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Digital Disruptions Redefining Markets and Strategies

 

By Anita Bodnar*

Entitled, self-absorbed and lack of patience. Familiar characteristics in office? Yes, these are supposedly millennials’ as described by Simon Sinek from his interview that had gone viral earlier this year. A “Generation of Weakness”, his video captions. Business Insider even wrote a report claiming millennials were responsible for “killing industries” such as Napkin, cereal and golf, due to their preferences. But let’s be fair because not all millennials share the same characteristics as above. In fact, they are also hard-working, passionate, risk-taking and tech-savvy with a love of recognition and a work-life balance. So why am I saying all this first? This is because millennials now occupy the largest share of the global workforce. This is a generation of employees who demand a different kind of workplace experience which organisations had not much time to prepare and adapt to.

For instance - Deloitte’s “The Millennial Majority is Transforming Your Culture” report indicates that flexible working conditions and work/life integration is the number one way millennials expect organizations to change if they wish to improve retention.

As organizations shift to cater to the millennial generation, especially with technological and digital advances, several significant business innovations are created. Examples include various HR technology in areas such as employee feedback, automated performance management, employee on-boarding and gamification (use of game mechanics to motivate positive behaviours). By using these new technologies, organisations create an integrated and inclusive workplace experience that caters to the current workforce as well as the generation shift. The new challenge now is managing digital disruption in your workplace.

Many of the current disruptions and changes in digital and business innovation relies on tapping into organizational data. The successful digital and business disrupting organizations are those that can effectively and strategically channel data that is already available to harness employee skills, improve performance and provide a consumerized employee experience.

This 'consumerized' employee experience relies on businesses that value their customers, maintain a relationship with them and expect them to remain loyal by treating them a certain preferential way. This same preferential treatment should be extended to employees first, as described in Richard Branson’s famous quote, that “employees should come first. If you take care of them, they will take care of the clients”.

Keep Up with the Changes

Many of the changes and disruptions that will occur over the next few years, especially in people and management, cannot be said to have been unanticipated. The signs are obvious. Companies don’t even need to read between the lines.

An example of utilising digital innovation and workplace data to cater to the multi-generation workforce in the future as well as improving the employee experience, is to deploy a strategic approach in using the data from the technologies to make impactful decisions.

Currently, employee data in organisations are from various sources, including entry and exit interviews, annual reviews, surveys, and HRIS systems.

However, many organizations do not use the information gathered for decision-making, as the quality of the data cannot be verified. Are employees being honest in that survey when they know that their careers may be at risk? Are enough employees taking the surveys to be worth a usable sample of your organization’s population?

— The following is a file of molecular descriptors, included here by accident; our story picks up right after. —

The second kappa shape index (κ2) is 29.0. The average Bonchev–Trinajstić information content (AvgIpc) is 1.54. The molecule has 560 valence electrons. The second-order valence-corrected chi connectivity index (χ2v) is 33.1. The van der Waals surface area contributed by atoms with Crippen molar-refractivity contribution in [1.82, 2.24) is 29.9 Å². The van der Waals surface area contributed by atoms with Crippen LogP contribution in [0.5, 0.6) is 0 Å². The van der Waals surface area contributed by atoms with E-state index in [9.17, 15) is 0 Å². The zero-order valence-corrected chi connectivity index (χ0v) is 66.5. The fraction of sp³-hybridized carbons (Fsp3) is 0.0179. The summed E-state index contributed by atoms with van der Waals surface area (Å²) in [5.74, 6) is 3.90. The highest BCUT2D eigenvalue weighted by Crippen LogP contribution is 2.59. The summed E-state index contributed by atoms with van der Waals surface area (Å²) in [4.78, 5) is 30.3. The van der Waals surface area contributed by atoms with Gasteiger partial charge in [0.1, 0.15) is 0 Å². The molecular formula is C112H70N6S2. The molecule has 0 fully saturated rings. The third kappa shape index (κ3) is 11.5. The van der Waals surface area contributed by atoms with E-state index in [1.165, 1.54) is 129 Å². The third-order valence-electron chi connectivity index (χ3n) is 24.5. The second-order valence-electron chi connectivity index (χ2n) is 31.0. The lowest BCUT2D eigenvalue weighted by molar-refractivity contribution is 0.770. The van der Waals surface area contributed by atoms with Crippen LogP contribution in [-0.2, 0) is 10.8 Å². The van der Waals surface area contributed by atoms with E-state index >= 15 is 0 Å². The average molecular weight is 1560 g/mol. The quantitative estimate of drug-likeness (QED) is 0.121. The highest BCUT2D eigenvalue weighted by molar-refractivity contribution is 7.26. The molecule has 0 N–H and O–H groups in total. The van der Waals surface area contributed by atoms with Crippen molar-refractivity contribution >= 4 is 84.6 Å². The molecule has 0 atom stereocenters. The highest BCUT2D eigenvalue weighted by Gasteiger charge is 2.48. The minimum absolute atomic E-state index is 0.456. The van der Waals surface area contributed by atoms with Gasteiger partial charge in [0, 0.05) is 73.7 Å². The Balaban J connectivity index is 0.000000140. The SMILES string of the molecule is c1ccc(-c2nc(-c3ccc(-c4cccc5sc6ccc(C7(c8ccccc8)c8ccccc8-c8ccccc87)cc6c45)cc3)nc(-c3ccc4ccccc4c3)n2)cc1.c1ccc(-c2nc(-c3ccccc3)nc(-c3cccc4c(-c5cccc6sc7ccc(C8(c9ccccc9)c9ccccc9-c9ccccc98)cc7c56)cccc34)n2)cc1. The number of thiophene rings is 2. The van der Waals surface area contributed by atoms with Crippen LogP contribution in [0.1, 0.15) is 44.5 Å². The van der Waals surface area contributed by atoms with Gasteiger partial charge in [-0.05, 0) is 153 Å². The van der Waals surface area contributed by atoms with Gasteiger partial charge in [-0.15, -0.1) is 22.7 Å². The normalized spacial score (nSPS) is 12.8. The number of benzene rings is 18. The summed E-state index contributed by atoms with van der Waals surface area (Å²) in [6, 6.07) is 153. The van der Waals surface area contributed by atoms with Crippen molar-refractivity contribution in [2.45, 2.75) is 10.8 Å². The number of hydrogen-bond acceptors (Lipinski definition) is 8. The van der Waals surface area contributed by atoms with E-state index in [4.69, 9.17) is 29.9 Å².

Both challenges are some of the factors that we considered at SelfDrvn Enterprise to develop a system that allows employees to answer surveys and give feedback anonymously. The system utilizes existing and upcoming technologies and digital processes—such as game mechanics (instant feedback, recognition with points and badges, and is fun)—to help minimise survey fatigue.

Anonymous surveys offer organizations the opportunity for increased awareness and improved performance, while gamification focuses on triggering motivation and behavioural change in people. Combined, anonymous data gathering and gamification can help organisations design a fun and effective employee workplace experience.

It is important to point out that the disruptions that are already occurring now are not exactly breaking news. Josh Bersin, of Deloitte, points out that “evolution of HR technology has mirrored the evolution of management and HR philosophies.”

Let’s break this down. Traditional HR approaches began to rise in the 1980s, followed by the technology-influenced HR applications in the 1990s. By the end of the 2000s—following the global recession—competition for talent increased, and companies turned to on-demand software, such as Software as a Service (SaaS).

Current trends have moved away from creating HR systems to manage processes to a more fundamental system of improving the entire employee experience. The disruption that occurs in the technology industry is brought about by employees, the same employees that companies around the world are competing to attract.

The practical approach to handling the impact of this disruption is to create a consumerized experience that employees would say positive things about, strive to go the extra mile for and stay loyal to for a longer duration.

While trends will continue to change, recognizing disruption currently is to understand that employees are the ones who set the pace for organizations. To grow your organization, you must grow your employees. The employees are the disruptors; to create a positive impact, consider providing a nurturing environment and experience where they can thrive.

 

Anita Bodnar

* Anita Bodnar is Writer at Selfdrvn Enterprise

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